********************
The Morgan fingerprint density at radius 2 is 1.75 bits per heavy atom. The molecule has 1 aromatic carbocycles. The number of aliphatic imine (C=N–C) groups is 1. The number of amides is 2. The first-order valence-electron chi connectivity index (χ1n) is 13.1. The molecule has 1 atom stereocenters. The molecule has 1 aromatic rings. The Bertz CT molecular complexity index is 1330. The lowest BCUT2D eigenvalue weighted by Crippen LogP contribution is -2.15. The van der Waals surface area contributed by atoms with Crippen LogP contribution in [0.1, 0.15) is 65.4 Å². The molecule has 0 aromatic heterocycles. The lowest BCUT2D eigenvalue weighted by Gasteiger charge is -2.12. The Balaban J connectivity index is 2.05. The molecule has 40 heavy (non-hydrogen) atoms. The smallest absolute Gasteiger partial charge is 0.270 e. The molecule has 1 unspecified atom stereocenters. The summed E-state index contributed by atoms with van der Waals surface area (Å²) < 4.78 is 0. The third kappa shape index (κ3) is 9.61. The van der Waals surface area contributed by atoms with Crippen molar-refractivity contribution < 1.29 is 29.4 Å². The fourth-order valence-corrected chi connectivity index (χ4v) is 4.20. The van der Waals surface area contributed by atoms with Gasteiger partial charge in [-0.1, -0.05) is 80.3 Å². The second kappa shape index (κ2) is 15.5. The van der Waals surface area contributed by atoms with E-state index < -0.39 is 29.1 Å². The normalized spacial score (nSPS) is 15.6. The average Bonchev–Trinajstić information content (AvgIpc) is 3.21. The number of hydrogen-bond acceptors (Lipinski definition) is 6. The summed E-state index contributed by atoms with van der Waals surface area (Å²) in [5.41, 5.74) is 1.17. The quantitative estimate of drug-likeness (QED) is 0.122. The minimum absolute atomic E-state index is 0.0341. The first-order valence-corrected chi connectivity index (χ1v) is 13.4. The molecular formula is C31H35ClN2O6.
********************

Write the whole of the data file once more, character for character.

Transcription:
The Morgan fingerprint density at radius 2 is 1.75 bits per heavy atom. The molecule has 1 aromatic carbocycles. The number of aliphatic imine (C=N–C) groups is 1. The number of amides is 2. The first-order valence-electron chi connectivity index (χ1n) is 13.1. The molecule has 1 atom stereocenters. The molecule has 1 aromatic rings. The Bertz CT molecular complexity index is 1330. The lowest BCUT2D eigenvalue weighted by Crippen LogP contribution is -2.15. The van der Waals surface area contributed by atoms with Crippen LogP contribution in [0.1, 0.15) is 65.4 Å². The molecule has 0 aromatic heterocycles. The lowest BCUT2D eigenvalue weighted by Gasteiger charge is -2.12. The Balaban J connectivity index is 2.05. The molecule has 40 heavy (non-hydrogen) atoms. The smallest absolute Gasteiger partial charge is 0.270 e. The molecule has 1 unspecified atom stereocenters. The summed E-state index contributed by atoms with van der Waals surface area (Å²) < 4.78 is 0. The third kappa shape index (κ3) is 9.61. The van der Waals surface area contributed by atoms with Crippen molar-refractivity contribution < 1.29 is 29.4 Å². The fourth-order valence-corrected chi connectivity index (χ4v) is 4.20. The van der Waals surface area contributed by atoms with Gasteiger partial charge in [-0.1, -0.05) is 80.3 Å². The second kappa shape index (κ2) is 15.5. The van der Waals surface area contributed by atoms with E-state index < -0.39 is 29.1 Å². The normalized spacial score (nSPS) is 15.6. The average Bonchev–Trinajstić information content (AvgIpc) is 3.21. The number of hydrogen-bond acceptors (Lipinski definition) is 6. The summed E-state index contributed by atoms with van der Waals surface area (Å²) in [5.41, 5.74) is 1.17. The quantitative estimate of drug-likeness (QED) is 0.122. The minimum absolute atomic E-state index is 0.0341. The first-order valence-corrected chi connectivity index (χ1v) is 13.4. The molecular formula is C31H35ClN2O6.